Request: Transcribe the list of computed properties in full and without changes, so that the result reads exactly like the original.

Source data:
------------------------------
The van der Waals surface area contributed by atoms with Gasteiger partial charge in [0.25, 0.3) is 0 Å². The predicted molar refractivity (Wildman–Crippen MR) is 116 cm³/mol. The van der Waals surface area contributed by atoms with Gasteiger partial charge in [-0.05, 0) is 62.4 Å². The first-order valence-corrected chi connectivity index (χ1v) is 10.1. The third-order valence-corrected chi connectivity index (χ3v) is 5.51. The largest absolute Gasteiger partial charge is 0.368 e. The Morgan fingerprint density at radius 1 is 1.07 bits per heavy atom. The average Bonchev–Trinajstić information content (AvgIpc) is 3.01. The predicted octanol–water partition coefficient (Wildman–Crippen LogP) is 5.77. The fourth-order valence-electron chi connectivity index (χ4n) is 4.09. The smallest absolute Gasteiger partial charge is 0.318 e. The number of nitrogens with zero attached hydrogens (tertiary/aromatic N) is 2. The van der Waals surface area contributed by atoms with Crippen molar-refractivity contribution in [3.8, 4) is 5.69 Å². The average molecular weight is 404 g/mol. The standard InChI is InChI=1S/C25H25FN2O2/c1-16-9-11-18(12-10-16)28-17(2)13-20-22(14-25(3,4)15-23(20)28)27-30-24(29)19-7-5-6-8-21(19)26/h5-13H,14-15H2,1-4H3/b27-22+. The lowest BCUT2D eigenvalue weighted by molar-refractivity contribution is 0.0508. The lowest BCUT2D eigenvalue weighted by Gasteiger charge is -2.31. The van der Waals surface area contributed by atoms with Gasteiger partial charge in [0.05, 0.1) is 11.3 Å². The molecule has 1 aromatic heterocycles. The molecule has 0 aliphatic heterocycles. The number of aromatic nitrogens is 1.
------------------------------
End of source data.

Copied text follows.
The van der Waals surface area contributed by atoms with Gasteiger partial charge in [0.25, 0.3) is 0 Å². The predicted molar refractivity (Wildman–Crippen MR) is 116 cm³/mol. The van der Waals surface area contributed by atoms with Gasteiger partial charge in [-0.05, 0) is 62.4 Å². The first-order valence-corrected chi connectivity index (χ1v) is 10.1. The third-order valence-corrected chi connectivity index (χ3v) is 5.51. The largest absolute Gasteiger partial charge is 0.368 e. The Morgan fingerprint density at radius 1 is 1.07 bits per heavy atom. The average Bonchev–Trinajstić information content (AvgIpc) is 3.01. The predicted octanol–water partition coefficient (Wildman–Crippen LogP) is 5.77. The fourth-order valence-electron chi connectivity index (χ4n) is 4.09. The smallest absolute Gasteiger partial charge is 0.318 e. The number of nitrogens with zero attached hydrogens (tertiary/aromatic N) is 2. The van der Waals surface area contributed by atoms with Crippen molar-refractivity contribution in [3.8, 4) is 5.69 Å². The average molecular weight is 404 g/mol. The standard InChI is InChI=1S/C25H25FN2O2/c1-16-9-11-18(12-10-16)28-17(2)13-20-22(14-25(3,4)15-23(20)28)27-30-24(29)19-7-5-6-8-21(19)26/h5-13H,14-15H2,1-4H3/b27-22+. The lowest BCUT2D eigenvalue weighted by molar-refractivity contribution is 0.0508. The lowest BCUT2D eigenvalue weighted by Gasteiger charge is -2.31. The van der Waals surface area contributed by atoms with Gasteiger partial charge in [0.05, 0.1) is 11.3 Å². The molecule has 1 aromatic heterocycles. The molecule has 0 aliphatic heterocycles. The number of aromatic nitrogens is 1.